Fifty-seven years ago, the first Ambassador car rolled off Hindustan Motors’ assembly line in India. The company produced the iconic, four-door, manual transmission cars until this past weekend, when it suspended production, citing poor demand.
For many years the Ambassador was the only car made in India and thus the obvious choice as an official government sedan, and, for those who could afford it, the family car. The car’s unwieldy turning radius and less-than-stellar air conditioning (if it had air conditioning at all) were balanced out by the fact that if it did break down, it was so ubiquitous that someone nearby would surely know how to fix it. Modeled after Britain’s Morris Oxford, the car still used a real axle based on a 1949 version of its British predecessor well into the 2000s.
It is a testament to the car’s solid construction and uncomplicated motor that India’s roads, taxi stands, backyards and garages (and consequently its used car sites) are full of still-running Ambassadors that sometimes were made decades ago.
Halting production of new models hasn’t done anything to make the existing ones more valuable, at least right away. You can buy a used, working Ambassador for as little as $1,500 in India. Some owners are even offering to give away or trade their cars, including the Kerala owner of this 1965 beauty:
Demand dropped after India liberalized its auto market in the 1990s, and in recent years, unless you were a politician (the government bought about 1/4 of all new Ambassadors), a nostalgia buff, or a taxi diver or passenger, you probably weren’t going to be riding in one of these cars, because a host of Indian competitors and imports had better gas mileage, a smoother ride and were better suited to the monsoon-to-heatwave weather of India. The unofficial family car of India became the Maruti Suzuki Wagon R or, if you were wealthy, a powerful and bulky Scorpio or even a foreign import.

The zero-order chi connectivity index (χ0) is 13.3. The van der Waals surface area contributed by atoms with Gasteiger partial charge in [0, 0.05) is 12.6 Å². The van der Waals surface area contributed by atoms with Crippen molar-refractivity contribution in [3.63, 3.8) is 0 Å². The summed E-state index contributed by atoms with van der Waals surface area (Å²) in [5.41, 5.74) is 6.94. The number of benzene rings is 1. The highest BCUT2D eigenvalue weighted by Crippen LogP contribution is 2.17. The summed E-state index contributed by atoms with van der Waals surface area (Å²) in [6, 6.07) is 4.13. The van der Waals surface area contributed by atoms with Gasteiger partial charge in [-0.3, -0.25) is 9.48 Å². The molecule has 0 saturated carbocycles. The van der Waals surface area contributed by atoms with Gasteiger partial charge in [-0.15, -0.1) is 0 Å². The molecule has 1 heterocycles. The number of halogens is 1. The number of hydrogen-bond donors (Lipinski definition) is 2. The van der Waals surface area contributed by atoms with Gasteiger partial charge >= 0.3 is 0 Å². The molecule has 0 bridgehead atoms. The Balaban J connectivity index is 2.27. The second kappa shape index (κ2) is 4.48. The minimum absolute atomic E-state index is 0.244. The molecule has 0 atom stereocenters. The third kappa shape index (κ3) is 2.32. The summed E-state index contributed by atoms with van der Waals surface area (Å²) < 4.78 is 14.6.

Still the Ambassador’s friendly shape and throw-back looks have already prompted a slew of enthusiasts to keep well-maintained versions around the world, including the five-star Aman Hotel in New Delhi, which uses them to transport guests:
And a wedding and special event car service in England:
Not to mention the Indian artist Manish Arora, who showcased a gaudily-painted Ambassador at a 2008 fashion show:
Despite the car’s pop-art looks and low price, exporting them out of India for sale to the general public has already been tried, unsuccessfully. It turned out that British buyers weren’t willing to buy a car that had a foot-operated windshield wiper.